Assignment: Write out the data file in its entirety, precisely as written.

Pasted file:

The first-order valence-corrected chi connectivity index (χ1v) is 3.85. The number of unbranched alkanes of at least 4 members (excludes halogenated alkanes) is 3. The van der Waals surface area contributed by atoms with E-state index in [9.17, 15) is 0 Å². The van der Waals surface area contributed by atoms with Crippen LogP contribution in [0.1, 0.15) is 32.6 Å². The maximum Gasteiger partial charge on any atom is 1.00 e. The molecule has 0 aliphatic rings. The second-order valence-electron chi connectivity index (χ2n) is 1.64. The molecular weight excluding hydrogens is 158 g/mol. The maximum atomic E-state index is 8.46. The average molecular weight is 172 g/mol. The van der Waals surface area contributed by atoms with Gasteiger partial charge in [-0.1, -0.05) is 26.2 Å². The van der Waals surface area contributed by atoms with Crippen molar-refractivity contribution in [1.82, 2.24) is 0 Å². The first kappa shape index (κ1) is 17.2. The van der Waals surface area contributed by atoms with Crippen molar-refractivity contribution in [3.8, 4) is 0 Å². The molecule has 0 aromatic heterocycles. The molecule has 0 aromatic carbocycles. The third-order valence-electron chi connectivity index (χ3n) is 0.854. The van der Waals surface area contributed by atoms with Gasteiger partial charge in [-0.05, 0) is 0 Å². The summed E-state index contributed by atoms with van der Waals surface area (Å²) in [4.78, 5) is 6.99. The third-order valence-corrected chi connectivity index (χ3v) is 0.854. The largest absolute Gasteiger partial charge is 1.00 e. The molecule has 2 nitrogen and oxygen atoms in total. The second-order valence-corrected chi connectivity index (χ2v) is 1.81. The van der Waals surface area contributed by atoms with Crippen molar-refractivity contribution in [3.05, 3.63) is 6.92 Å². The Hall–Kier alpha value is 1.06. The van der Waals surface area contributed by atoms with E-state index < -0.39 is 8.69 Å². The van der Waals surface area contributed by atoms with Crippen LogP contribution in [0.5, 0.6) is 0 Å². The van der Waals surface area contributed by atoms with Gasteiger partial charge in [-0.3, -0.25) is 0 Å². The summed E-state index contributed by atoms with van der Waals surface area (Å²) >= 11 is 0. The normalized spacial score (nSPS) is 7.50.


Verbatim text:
The first-order valence-corrected chi connectivity index (χ1v) is 3.85. The number of unbranched alkanes of at least 4 members (excludes halogenated alkanes) is 3. The van der Waals surface area contributed by atoms with E-state index in [9.17, 15) is 0 Å². The van der Waals surface area contributed by atoms with Crippen LogP contribution in [0.1, 0.15) is 32.6 Å². The maximum Gasteiger partial charge on any atom is 1.00 e. The molecule has 0 aliphatic rings. The second-order valence-electron chi connectivity index (χ2n) is 1.64. The molecular weight excluding hydrogens is 158 g/mol. The maximum atomic E-state index is 8.46. The average molecular weight is 172 g/mol. The van der Waals surface area contributed by atoms with Gasteiger partial charge in [-0.1, -0.05) is 26.2 Å². The van der Waals surface area contributed by atoms with Crippen molar-refractivity contribution in [1.82, 2.24) is 0 Å². The first kappa shape index (κ1) is 17.2. The van der Waals surface area contributed by atoms with Crippen molar-refractivity contribution in [3.8, 4) is 0 Å². The molecule has 0 aromatic heterocycles. The molecule has 0 aromatic carbocycles. The third-order valence-electron chi connectivity index (χ3n) is 0.854. The van der Waals surface area contributed by atoms with Gasteiger partial charge in [-0.05, 0) is 0 Å². The summed E-state index contributed by atoms with van der Waals surface area (Å²) in [4.78, 5) is 6.99. The third-order valence-corrected chi connectivity index (χ3v) is 0.854. The largest absolute Gasteiger partial charge is 1.00 e. The molecule has 2 nitrogen and oxygen atoms in total. The second-order valence-corrected chi connectivity index (χ2v) is 1.81. The van der Waals surface area contributed by atoms with Crippen molar-refractivity contribution in [3.05, 3.63) is 6.92 Å². The Hall–Kier alpha value is 1.06. The van der Waals surface area contributed by atoms with E-state index < -0.39 is 8.69 Å². The van der Waals surface area contributed by atoms with Crippen LogP contribution in [0.5, 0.6) is 0 Å². The van der Waals surface area contributed by atoms with Gasteiger partial charge in [-0.3, -0.25) is 0 Å². The summed E-state index contributed by atoms with van der Waals surface area (Å²) >= 11 is 0. The normalized spacial score (nSPS) is 7.50.